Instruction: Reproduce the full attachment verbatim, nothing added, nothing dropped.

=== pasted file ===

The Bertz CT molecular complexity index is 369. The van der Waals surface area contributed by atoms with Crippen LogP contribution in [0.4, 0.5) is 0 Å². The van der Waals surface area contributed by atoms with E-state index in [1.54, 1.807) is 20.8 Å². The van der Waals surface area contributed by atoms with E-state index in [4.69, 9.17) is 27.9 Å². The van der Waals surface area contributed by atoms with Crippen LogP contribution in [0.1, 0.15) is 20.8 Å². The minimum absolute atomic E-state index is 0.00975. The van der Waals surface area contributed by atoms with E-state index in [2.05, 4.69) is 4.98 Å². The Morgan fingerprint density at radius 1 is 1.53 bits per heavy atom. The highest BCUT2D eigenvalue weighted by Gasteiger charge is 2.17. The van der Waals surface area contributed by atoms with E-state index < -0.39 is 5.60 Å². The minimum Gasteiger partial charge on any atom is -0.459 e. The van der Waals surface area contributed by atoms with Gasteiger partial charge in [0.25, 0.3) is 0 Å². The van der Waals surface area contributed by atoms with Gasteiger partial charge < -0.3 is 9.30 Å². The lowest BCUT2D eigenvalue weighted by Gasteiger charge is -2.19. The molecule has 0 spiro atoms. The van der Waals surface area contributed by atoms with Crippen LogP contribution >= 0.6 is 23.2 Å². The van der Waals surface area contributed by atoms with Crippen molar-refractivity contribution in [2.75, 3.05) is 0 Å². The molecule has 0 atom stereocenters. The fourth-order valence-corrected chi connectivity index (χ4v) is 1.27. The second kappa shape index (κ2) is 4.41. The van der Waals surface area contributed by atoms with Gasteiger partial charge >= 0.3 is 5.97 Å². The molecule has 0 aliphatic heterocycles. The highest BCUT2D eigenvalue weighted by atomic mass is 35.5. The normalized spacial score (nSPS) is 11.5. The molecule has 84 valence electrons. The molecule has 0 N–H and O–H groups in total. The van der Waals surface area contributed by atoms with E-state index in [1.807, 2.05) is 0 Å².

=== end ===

The Bertz CT molecular complexity index is 369. The van der Waals surface area contributed by atoms with Crippen LogP contribution in [0.4, 0.5) is 0 Å². The van der Waals surface area contributed by atoms with E-state index in [1.54, 1.807) is 20.8 Å². The van der Waals surface area contributed by atoms with E-state index in [4.69, 9.17) is 27.9 Å². The van der Waals surface area contributed by atoms with Crippen LogP contribution in [0.1, 0.15) is 20.8 Å². The minimum absolute atomic E-state index is 0.00975. The van der Waals surface area contributed by atoms with E-state index in [2.05, 4.69) is 4.98 Å². The Morgan fingerprint density at radius 1 is 1.53 bits per heavy atom. The highest BCUT2D eigenvalue weighted by Gasteiger charge is 2.17. The van der Waals surface area contributed by atoms with E-state index < -0.39 is 5.60 Å². The minimum Gasteiger partial charge on any atom is -0.459 e. The van der Waals surface area contributed by atoms with Gasteiger partial charge in [0.25, 0.3) is 0 Å². The van der Waals surface area contributed by atoms with Gasteiger partial charge < -0.3 is 9.30 Å². The lowest BCUT2D eigenvalue weighted by Gasteiger charge is -2.19. The molecule has 0 spiro atoms. The van der Waals surface area contributed by atoms with Crippen LogP contribution >= 0.6 is 23.2 Å². The van der Waals surface area contributed by atoms with Crippen molar-refractivity contribution in [2.75, 3.05) is 0 Å². The molecule has 0 atom stereocenters. The fourth-order valence-corrected chi connectivity index (χ4v) is 1.27. The second kappa shape index (κ2) is 4.41. The van der Waals surface area contributed by atoms with Gasteiger partial charge >= 0.3 is 5.97 Å². The molecule has 0 aliphatic heterocycles. The highest BCUT2D eigenvalue weighted by atomic mass is 35.5. The normalized spacial score (nSPS) is 11.5. The molecule has 84 valence electrons. The molecule has 0 N–H and O–H groups in total. The van der Waals surface area contributed by atoms with E-state index in [1.807, 2.05) is 0 Å².